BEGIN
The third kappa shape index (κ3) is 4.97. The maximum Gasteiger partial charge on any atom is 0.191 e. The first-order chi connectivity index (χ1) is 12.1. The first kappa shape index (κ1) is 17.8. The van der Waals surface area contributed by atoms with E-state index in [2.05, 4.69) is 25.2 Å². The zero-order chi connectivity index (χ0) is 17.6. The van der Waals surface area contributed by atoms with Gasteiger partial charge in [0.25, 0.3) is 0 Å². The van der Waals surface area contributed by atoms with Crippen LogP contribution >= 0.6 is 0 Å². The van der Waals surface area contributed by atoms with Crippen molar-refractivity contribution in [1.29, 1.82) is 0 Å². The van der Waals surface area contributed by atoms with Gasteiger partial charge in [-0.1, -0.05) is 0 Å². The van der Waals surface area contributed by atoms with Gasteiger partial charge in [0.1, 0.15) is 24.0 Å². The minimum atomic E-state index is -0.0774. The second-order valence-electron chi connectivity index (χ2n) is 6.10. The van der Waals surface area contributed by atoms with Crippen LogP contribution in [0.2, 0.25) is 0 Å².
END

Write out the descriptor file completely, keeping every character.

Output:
The third kappa shape index (κ3) is 4.97. The maximum Gasteiger partial charge on any atom is 0.191 e. The first-order chi connectivity index (χ1) is 12.1. The first kappa shape index (κ1) is 17.8. The van der Waals surface area contributed by atoms with E-state index in [2.05, 4.69) is 25.2 Å². The zero-order chi connectivity index (χ0) is 17.6. The van der Waals surface area contributed by atoms with Gasteiger partial charge in [0.25, 0.3) is 0 Å². The van der Waals surface area contributed by atoms with Crippen LogP contribution >= 0.6 is 0 Å². The van der Waals surface area contributed by atoms with Crippen molar-refractivity contribution in [1.29, 1.82) is 0 Å². The van der Waals surface area contributed by atoms with Gasteiger partial charge in [-0.1, -0.05) is 0 Å². The van der Waals surface area contributed by atoms with Gasteiger partial charge in [0.1, 0.15) is 24.0 Å². The minimum atomic E-state index is -0.0774. The second-order valence-electron chi connectivity index (χ2n) is 6.10. The van der Waals surface area contributed by atoms with Crippen LogP contribution in [0.2, 0.25) is 0 Å².